To smash any rebuttal for any other lousy excuse: Wong. They updated that character big time from the comics, and in the comics, Wong was Dr. Strange's manservant. In the movie, he's what? A master of the mystical arts. So, yeah, racist Hollyweird, I call bull crap on the whitewash of the Ancient One.
Anyway, the Ancient One is originally from Kamar-Taj, a secret and hidden land concealed in the Himalayas. Aside from training Dr. Strange, the Ancient One also trained Doctor Druid too.
A very important supporting character in the Doctor Strange mythos and first appeared in Strange Tales #110 and it is cover-dated July, 1963. Ancient One was created by Stan Lee and Steve Ditko and may just be the first of Marvel Asian superheroes to have been published for the publisher.
Okay, I am stretching it here with this one. Hear me out.
Okay, the Karate Kid really doesn't have super-powers per say. As stated before, I don't consider a "master" of martial arts a super-power, even if it is pretty bad ass.
Nor, do I consider a master of every assortment of melee weapon known to man. Extremely impressive for sure, but not really a super-power.
However, being a Legion of Super-Heroes member and having a Flight Ring does make him a bit super. With it he can fly and survive in space.
Kinda like how Hal Jordan's ring makes him a super-hero, I'm stretching it for this Silver Age character. Yes, I know, he has some crazy abilities in which he can find weak spots in any object or person and has these super strength blows because of his mastery of the martial arts.
Yes, I know these blows are so strong that they can damage metals and stone and other various hard objects. Sounds pretty superhuman.
So, like I mentioned before, I'm letting this DC character slide on in this list. He was created by Jim Shooter and debuted in Adventure Comics #346. It was cover dated July, 1966 which makes him a Silver Age character.
Could this be the first Asian super hero from DC Comics? Maybe.
Karate Kid is Val Armorr. He is half Japanese and half white.
His father is the most powerful crime lord in Japan. His mother was an American secret agent spying on the Black Dragon.
Somehow they did the hippity dippity and she conceived Val. She tried to conceal the lad from his baddie pops but ended up being killed by the cold blooded villain.
In the end, White Crane or Sensei Toshiak ended up raising and training Val.
We've already seen a weird version of this character in the MCU played by Pom Klementieff in Guardians of the Galaxy vol 2. Not a huge fan of this version and really just seems like she's just there.
Mantis in the comics is half Asian and half white (German), so I suppose she is an "Asian enough" character to be considered one of Marvel's earliest Asian female superheroes from the publisher. Pom Klementieff is also half Asian and half white.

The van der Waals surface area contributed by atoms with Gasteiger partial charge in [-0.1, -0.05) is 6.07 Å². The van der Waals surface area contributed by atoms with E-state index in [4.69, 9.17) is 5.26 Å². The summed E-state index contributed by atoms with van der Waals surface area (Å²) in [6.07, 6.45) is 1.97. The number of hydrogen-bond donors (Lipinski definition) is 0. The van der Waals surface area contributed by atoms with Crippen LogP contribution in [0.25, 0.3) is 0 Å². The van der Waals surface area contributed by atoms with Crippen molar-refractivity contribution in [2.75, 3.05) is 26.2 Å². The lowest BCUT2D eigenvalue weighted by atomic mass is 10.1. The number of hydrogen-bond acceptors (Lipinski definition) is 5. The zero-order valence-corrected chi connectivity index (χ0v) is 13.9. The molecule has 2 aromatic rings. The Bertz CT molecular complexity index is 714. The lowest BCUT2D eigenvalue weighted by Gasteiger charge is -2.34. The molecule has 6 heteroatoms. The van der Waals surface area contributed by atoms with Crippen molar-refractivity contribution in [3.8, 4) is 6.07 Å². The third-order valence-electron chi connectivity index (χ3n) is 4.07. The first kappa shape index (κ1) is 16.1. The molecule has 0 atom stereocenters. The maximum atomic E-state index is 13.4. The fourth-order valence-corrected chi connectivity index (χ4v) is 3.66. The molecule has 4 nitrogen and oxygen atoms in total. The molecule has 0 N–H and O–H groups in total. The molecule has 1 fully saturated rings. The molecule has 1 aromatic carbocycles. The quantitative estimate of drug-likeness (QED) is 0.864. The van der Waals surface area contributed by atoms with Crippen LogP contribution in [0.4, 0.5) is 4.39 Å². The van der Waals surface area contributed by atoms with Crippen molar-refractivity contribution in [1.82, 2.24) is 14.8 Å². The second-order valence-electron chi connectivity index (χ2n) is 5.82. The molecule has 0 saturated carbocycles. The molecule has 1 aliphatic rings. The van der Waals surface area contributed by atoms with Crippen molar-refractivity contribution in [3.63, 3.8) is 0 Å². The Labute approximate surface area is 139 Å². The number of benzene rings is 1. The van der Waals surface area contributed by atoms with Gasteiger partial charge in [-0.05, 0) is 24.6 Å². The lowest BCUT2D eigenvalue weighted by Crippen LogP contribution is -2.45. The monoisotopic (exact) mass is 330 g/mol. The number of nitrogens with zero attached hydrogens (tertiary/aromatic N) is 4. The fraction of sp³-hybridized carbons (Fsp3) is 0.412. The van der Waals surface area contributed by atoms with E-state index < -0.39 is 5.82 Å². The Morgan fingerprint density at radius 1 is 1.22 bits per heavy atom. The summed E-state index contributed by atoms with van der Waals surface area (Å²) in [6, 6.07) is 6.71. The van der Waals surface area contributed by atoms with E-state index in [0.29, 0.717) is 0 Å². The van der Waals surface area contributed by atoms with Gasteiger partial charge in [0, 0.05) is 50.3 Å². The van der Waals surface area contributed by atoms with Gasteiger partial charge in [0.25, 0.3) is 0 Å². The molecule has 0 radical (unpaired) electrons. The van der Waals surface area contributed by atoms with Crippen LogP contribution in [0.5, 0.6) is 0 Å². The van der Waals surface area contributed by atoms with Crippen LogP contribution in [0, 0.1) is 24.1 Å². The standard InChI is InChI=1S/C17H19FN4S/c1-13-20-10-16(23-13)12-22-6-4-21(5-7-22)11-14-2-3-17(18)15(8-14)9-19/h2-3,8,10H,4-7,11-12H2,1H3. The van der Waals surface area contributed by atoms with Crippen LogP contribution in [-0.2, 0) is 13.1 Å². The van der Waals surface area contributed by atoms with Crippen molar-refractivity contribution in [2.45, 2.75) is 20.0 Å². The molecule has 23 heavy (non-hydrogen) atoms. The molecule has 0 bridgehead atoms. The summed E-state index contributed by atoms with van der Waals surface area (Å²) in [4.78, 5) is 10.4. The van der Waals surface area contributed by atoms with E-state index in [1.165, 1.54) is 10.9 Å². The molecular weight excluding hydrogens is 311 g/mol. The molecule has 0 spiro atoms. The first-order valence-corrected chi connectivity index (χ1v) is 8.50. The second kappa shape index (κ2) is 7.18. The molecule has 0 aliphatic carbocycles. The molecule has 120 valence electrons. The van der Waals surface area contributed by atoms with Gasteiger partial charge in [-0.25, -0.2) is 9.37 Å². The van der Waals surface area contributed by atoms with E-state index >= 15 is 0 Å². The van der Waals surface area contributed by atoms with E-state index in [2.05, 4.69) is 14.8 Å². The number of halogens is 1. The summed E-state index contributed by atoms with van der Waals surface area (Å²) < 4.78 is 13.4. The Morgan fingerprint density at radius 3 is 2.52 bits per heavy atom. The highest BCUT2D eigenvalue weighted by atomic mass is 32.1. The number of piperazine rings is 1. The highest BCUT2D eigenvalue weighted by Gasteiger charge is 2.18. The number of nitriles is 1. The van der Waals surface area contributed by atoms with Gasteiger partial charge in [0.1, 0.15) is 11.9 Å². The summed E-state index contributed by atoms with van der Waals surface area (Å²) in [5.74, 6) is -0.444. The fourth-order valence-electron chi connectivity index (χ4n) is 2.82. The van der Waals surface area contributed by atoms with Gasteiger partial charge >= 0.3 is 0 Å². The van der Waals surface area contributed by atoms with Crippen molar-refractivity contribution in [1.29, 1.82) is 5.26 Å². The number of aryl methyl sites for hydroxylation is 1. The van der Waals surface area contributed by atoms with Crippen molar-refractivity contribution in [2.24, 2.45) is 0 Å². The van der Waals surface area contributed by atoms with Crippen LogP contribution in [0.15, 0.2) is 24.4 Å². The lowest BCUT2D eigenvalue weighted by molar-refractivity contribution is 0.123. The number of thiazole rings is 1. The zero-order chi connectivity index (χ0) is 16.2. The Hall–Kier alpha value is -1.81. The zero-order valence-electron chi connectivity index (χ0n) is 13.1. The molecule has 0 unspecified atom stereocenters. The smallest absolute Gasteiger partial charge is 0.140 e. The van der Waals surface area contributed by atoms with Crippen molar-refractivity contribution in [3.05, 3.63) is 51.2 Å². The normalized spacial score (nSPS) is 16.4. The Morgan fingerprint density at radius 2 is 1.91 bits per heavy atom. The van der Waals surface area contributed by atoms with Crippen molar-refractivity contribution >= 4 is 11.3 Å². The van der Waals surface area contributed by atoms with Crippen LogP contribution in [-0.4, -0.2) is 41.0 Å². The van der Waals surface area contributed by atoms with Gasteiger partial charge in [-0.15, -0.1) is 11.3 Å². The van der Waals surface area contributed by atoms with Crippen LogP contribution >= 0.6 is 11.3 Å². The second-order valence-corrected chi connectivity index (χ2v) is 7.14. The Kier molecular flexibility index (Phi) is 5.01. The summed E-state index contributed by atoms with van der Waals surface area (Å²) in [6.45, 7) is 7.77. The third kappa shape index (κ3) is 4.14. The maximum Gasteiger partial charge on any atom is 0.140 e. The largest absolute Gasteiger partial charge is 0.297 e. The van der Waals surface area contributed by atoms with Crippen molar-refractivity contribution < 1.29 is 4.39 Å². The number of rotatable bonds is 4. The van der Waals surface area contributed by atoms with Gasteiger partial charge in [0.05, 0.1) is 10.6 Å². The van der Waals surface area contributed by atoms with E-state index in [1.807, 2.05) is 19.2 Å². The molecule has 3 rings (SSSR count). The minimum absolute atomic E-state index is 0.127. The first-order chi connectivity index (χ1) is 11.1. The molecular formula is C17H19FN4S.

Mantis is a pretty confusing character. According to co-creator Steve Englehart, the character moved through 3 different publishers other than Marvel. 3 other iterations of Mantis was Willow at DC and then called Lorelei at Eclipse and then Image Comics before going back to Marvel.
She first appeared as Willow in Justice League of America #142 and then as Lorelei in Eclipse Comics' Scorpio Rose #2. These iterations are actually recognized by Marvel, and it seems she was carried over around 1977 when Englehart left Marvel.
Some really neat stuff to know about if you're a comic fan. So, she is the niece of criminal warlord Monsieur Khruul. Her mother's brother did not approve of her mother marrying the German mercenary Gustav Brandt.
He had them hunted and killed his daughter. Gustav became blinded but him and his daughter somehow found sanctuary with the temple of the Priests of Pama. The members of the Priests of Pama ended up being revealed as renegade Kree aliens.
Believing her to be the Celestial Madonna, they trained her in martial arts. These priests were also guardians of a sentient race of telepathic plants called the Cotati.
Therefore, these Kree priests also taught Mantis how to telepathically communicate with the Cotati. This would give her empathetic abilities.
She is a former Avenger. Like in the MCU, Mantis is also a member of the Guardians of the Galaxy too. However, I do not think this happened until more recent comics in the 2000s.
Steve Englehart has expressed his disapproval of how Mantis is portrayed in the MCU. Don't blame him, but her aliases of Willow and Lorelei are listed in the Official Handbook of the Marvel Universe: Avengers 2005.
Shang Chi Master of Kung Fu
No, I do not think being a "Master" of martial arts is a superpower. It may be cool, but it's not a superpower. However, it seems that Shang Chi recently acquired the power to make unlimited duplicates of his Kung Fu kickin' self.
I think that counts, so here he is - Shang Chi. Shang-Chi's 1st appearance is in Marvel Special Edition #15. It also contains his origin, despite what the marvelwiki says about Deadly Hands of Kung Fu #1 holding that honor.
After all, the issue reveals how Shang-Chi finds out that his father, Fu Manchu, had lied to him and is really a very bad guy. That bit is told in flashbacks as well.
It's his wake-up issue and in the end, he abandons his father and clearly states that the next they meet will be as enemies. Legendary Jim Starlin created this character during the Kung Fu phase.